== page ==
Frontline ambulance service staff honoured for twenty years in service

Frontline employees at North East Ambulance Service have been awarded for their 20 year long careers.

By Joshua Wright
Thursday, 7th April 2022, 4:26 pm
The North East Ambulance Service awardees.
The North East Ambulance Service awardees.

Her Majesty’s Lord-Lieutenant of Tyne & Wear, Mrs Susan Winfield OBE, presented the Ambulance Service (Emergency Duties) Long Service and Good Conduct Medal medal to 28 frontline emergency care colleagues.

Among the awarded was Andrew Taylor, Joanne McDonnell and Nicola Ballantyne from Ashington station as well as Lee Thompson from Backworth station.

The medal is given to all A&E ambulance staff who have been in frontline emergency care services for more than 20 years, or seven years in frontline emergency care and 13 years in emergency care management and have demonstrated good conduct throughout their career.

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Speaking at the ceremony, Mrs Winfield said: “My warmest congratulations to you all, and my sincere thanks for your devotion to duty and tireless work in your caring and often lifesaving responses to emergency calls.

“My thanks also to everyone who works for the North East Ambulance Service for all you do to provide medical care and transport across all our communities”

Helen Ray, chief executive of the North East Ambulance Service, said: “I am incredibly proud of all of our colleagues at North East Ambulance Service, especially those who have dedicated so many years of service to the North East public.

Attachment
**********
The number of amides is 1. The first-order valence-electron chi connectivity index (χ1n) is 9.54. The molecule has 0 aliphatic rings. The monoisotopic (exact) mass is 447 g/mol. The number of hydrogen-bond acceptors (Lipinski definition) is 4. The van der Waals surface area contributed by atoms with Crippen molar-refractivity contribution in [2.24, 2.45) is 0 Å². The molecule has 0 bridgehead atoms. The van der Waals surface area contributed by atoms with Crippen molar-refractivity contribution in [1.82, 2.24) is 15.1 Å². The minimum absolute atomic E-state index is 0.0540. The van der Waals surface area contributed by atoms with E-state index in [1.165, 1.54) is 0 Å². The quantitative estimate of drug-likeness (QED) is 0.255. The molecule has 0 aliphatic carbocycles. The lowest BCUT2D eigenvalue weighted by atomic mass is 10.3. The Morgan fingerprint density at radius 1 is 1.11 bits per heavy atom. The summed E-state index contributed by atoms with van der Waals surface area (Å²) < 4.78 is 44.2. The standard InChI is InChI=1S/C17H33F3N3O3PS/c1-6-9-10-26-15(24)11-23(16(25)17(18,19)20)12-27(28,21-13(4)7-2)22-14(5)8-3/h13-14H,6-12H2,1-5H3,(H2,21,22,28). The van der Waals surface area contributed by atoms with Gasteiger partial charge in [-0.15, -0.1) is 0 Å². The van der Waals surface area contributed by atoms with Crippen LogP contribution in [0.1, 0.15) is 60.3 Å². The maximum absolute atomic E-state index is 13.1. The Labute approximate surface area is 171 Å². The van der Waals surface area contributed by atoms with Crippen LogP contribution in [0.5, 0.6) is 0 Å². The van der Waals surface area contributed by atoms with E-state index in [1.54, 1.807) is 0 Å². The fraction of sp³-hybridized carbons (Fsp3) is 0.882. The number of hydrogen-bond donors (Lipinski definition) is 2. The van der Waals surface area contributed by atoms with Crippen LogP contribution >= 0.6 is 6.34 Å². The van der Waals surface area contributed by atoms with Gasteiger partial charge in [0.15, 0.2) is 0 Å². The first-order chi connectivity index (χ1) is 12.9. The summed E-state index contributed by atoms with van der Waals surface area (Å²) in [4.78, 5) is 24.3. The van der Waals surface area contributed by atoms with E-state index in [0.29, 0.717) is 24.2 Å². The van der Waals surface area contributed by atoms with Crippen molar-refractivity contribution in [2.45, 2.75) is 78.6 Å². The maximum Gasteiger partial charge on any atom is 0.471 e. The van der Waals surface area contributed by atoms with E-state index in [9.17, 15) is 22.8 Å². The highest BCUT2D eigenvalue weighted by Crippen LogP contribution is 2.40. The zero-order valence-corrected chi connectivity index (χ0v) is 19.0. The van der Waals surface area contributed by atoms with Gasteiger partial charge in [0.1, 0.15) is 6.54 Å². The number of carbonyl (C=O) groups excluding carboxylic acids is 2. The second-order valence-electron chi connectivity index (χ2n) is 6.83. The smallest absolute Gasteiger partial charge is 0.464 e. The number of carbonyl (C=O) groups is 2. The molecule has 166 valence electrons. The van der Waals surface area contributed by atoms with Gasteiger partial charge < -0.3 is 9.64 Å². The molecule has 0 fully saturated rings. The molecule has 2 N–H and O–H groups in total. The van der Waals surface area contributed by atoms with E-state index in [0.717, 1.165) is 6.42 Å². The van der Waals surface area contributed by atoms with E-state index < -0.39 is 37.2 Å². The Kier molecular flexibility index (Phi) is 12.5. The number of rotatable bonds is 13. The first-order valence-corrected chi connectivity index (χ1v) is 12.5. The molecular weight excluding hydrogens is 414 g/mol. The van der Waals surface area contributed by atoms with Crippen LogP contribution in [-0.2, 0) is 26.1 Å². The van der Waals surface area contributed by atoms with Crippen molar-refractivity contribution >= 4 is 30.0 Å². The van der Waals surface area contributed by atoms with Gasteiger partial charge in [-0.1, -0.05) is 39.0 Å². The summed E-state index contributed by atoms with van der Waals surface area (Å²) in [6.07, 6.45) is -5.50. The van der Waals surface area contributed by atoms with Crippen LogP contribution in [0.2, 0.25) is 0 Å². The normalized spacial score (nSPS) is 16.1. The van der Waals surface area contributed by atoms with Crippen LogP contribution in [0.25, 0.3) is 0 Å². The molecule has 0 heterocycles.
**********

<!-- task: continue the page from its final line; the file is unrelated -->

“The past two years in particular have been incredibly hard for us as a service, but it is colleagues such as those in attendance today who make this service special.”

Lee Thompson started his career at NEAS in 1995, working initially as part of our patient transport service before qualifying as a paramedic. He later qualified as a paramedic and is now a doctor of trauma care.

Lee said: “I’m incredibly proud to work for NEAS and the NHS.

"I feel privileged to see our region at the forefront of the evolution of prehospital care, and being part of a team which is driving paramedic research from the grass roots, in what is a very unique and demanding area of clinical practice.

"It still makes me makes me proud to be a small cog in the big NHS machine. And who would’ve thought that a care assistant could one day become a doctor.”